Archive for December, 2012
The cleantech industry too often gets a bad rap among manufacturers. Critics say the sector has a high concentration of start-ups. Many technologies lack infrastructure. There is a perception that much of cleantech is unproven and stuck in a developmental stage. Still others see the industry as capitalizing on environmental regulations.
This view of cleantech is not an honest one, though. Certainly the green energy sector has had some misses, particularly in the past two years. But there is much more to cleantech than renewable energy. Industrial businesses that step back and see the real value of cleantech will quickly realize that, while the industry faces challenges, there are innumerable opportunities to “ride the wave” and build their businesses. These opportunities go beyond selling into new markets, and include cost savings, efficiencies and improved bottom lines. Read the rest of this entry »
Solar energy research is a field that’s constantly changing and evolving, as new research and technology allow for breakthroughs that might have been unthinkable even a year or two earlier.
Much of the funding for solar research comes from the U.S. Department of Energy (DOE), and recently the DOE’s Advanced Research Projects Agency – Energy (ARPA-E) announced that it was giving grants worth $14 million to eight possibly transformational projects taking place across America.
These grants, given to private companies and universities alike, are part of a larger $130 million DOE investment in cutting-edge research encompassing 11 technology areas in 24 states.
For our purposes, though, the solar research projects are worth a closer look. Read the rest of this entry »
If you drive a hybrid vehicle, you’ll know a few things about it. You’ll know that you’re saving gas and reducing your emissions. You’ll know that it has a high “cool” factor. What you probably don’t know is that you’re driving around on top of roughly 60 pounds of rare earth elements.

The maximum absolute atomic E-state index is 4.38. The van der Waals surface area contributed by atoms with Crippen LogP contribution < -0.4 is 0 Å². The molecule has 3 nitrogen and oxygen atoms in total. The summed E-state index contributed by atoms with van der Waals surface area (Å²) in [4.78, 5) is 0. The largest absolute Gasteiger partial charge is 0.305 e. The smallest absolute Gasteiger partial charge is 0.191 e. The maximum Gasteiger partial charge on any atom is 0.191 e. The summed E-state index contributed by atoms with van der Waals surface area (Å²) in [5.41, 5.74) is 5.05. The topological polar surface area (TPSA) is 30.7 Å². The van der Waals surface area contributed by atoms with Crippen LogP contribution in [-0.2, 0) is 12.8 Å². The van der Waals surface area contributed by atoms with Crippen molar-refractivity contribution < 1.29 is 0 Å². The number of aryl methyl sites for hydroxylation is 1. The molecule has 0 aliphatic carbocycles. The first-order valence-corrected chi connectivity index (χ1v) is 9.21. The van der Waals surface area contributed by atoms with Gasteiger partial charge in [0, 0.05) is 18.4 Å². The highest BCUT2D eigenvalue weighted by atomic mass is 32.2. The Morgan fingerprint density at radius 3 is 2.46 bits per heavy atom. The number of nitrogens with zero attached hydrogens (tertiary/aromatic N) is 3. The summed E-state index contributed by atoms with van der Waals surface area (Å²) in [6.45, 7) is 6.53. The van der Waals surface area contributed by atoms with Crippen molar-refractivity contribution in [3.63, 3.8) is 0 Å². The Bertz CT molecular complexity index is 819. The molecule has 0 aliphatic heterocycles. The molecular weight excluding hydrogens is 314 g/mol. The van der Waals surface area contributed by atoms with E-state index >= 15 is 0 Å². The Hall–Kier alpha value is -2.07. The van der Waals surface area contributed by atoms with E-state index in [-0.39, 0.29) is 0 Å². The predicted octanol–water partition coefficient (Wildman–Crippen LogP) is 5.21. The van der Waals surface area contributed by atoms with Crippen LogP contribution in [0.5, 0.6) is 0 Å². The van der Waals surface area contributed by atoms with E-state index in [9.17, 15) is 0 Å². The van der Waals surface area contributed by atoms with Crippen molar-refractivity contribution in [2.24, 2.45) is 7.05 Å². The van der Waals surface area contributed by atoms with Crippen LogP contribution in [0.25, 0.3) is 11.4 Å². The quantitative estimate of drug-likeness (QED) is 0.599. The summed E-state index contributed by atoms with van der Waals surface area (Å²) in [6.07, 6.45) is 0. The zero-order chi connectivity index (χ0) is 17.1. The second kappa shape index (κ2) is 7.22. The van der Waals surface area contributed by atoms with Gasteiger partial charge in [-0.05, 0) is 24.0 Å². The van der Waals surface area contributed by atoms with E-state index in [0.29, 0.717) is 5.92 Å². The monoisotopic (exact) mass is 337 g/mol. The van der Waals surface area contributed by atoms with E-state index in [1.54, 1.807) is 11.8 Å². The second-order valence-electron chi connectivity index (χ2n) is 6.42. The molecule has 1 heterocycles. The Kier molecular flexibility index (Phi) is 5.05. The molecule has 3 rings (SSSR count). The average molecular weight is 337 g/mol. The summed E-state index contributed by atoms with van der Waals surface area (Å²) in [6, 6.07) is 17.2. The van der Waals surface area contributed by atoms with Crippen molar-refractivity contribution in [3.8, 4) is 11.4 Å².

Hybrid engines are a combination of a battery-powered electric train drive and a traditional internal combustion engine. Rare earth elements (REEs) are an important component: they are used by the hybrid’s nickel-metal hydride (NiMH) battery, the electric traction motor and the regenerative braking system (which recaptures energy generated while braking and returns it to the battery).
While the penetration of hybrid electric vehicles hasn’t been speedy, it has been steady. Today, there are more than two million of them on U.S. roads. As gas prices escalate, more Americans will likely turn to hybrid and electric vehicles, which will drive up the need for rare earth elements. The problem is, some rare earth elements are, as the name implies, rare — and getting rarer. Read the rest of this entry »
Some manufacturers are seeking ways to introduce plant-based plastics — bioplastics — into their products. Such bio-materials offer a way to reduce life-cycle environmental impacts and greenhouse gas (GHG) emissions — and to hedge against cost volatility in the supply of petroleum feedstock. Packaging is emerging as one of the most promising markets for bioplastics, especially in the manufacture of plastic containers.
According to market research firm IBISWorld, the global plastics manufacturing market is worth $779.8 billion in 2012 and is expected to grow to $941.4 billion in 2017. Approximately 28.7 percent of industry revenue is accounted for in North America, 28.5 percent in Europe and 25.5 percent in Asia. Asia’s share has been growing because of development in China, resulting in declining share for North America and Europe. Read the rest of this entry »
The issue of biofuels has been around since at least the early 20th century. According to National Geographic, Henry Ford built his first Model Ts for use with ethanol, and many early diesel engines were designed to run on peanut oil.
But the biggest obstacle with biofuels has been having the proverbial cake and eating it to. More specifically, whatever you do with land, you can’t do something else with that same piece of land. Housing or crops? Crops or grazing? Grazing or housing? It’s a lesson Brazil’s learning these days as well.